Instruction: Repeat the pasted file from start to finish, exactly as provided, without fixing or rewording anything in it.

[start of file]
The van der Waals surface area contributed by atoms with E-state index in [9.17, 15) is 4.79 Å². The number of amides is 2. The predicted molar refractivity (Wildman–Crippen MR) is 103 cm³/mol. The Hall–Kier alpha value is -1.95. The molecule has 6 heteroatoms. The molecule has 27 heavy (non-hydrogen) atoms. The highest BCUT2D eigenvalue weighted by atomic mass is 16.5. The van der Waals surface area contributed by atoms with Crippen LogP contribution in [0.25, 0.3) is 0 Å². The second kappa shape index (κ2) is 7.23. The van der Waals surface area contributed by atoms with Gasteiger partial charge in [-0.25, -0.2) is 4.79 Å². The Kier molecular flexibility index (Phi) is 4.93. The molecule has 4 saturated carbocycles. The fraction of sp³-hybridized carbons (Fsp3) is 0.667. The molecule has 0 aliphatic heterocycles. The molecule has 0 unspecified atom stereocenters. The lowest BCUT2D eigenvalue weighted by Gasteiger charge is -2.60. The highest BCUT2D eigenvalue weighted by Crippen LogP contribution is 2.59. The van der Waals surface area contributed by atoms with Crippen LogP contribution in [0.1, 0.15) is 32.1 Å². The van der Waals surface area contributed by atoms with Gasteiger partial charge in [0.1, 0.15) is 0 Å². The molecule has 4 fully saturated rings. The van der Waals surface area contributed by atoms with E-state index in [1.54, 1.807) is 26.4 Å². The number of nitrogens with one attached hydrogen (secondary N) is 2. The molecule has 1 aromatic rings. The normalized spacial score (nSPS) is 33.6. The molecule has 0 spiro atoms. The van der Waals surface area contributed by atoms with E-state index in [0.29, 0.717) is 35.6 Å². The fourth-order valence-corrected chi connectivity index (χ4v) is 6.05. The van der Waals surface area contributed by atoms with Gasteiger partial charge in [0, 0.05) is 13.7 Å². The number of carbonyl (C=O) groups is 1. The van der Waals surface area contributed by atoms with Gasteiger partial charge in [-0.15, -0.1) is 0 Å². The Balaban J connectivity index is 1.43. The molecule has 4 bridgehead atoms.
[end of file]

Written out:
The van der Waals surface area contributed by atoms with E-state index in [9.17, 15) is 4.79 Å². The number of amides is 2. The predicted molar refractivity (Wildman–Crippen MR) is 103 cm³/mol. The Hall–Kier alpha value is -1.95. The molecule has 6 heteroatoms. The molecule has 27 heavy (non-hydrogen) atoms. The highest BCUT2D eigenvalue weighted by atomic mass is 16.5. The van der Waals surface area contributed by atoms with Crippen LogP contribution in [0.25, 0.3) is 0 Å². The second kappa shape index (κ2) is 7.23. The van der Waals surface area contributed by atoms with Gasteiger partial charge in [-0.25, -0.2) is 4.79 Å². The Kier molecular flexibility index (Phi) is 4.93. The molecule has 4 saturated carbocycles. The fraction of sp³-hybridized carbons (Fsp3) is 0.667. The molecule has 0 aliphatic heterocycles. The molecule has 0 unspecified atom stereocenters. The lowest BCUT2D eigenvalue weighted by Gasteiger charge is -2.60. The highest BCUT2D eigenvalue weighted by Crippen LogP contribution is 2.59. The van der Waals surface area contributed by atoms with Crippen LogP contribution in [0.1, 0.15) is 32.1 Å². The van der Waals surface area contributed by atoms with Gasteiger partial charge in [0.1, 0.15) is 0 Å². The molecule has 4 fully saturated rings. The van der Waals surface area contributed by atoms with E-state index in [1.54, 1.807) is 26.4 Å². The number of nitrogens with one attached hydrogen (secondary N) is 2. The molecule has 1 aromatic rings. The normalized spacial score (nSPS) is 33.6. The molecule has 0 spiro atoms. The van der Waals surface area contributed by atoms with E-state index in [0.29, 0.717) is 35.6 Å². The fourth-order valence-corrected chi connectivity index (χ4v) is 6.05. The van der Waals surface area contributed by atoms with Gasteiger partial charge in [0, 0.05) is 13.7 Å². The number of carbonyl (C=O) groups is 1. The van der Waals surface area contributed by atoms with Gasteiger partial charge in [-0.15, -0.1) is 0 Å². The Balaban J connectivity index is 1.43. The molecule has 4 bridgehead atoms.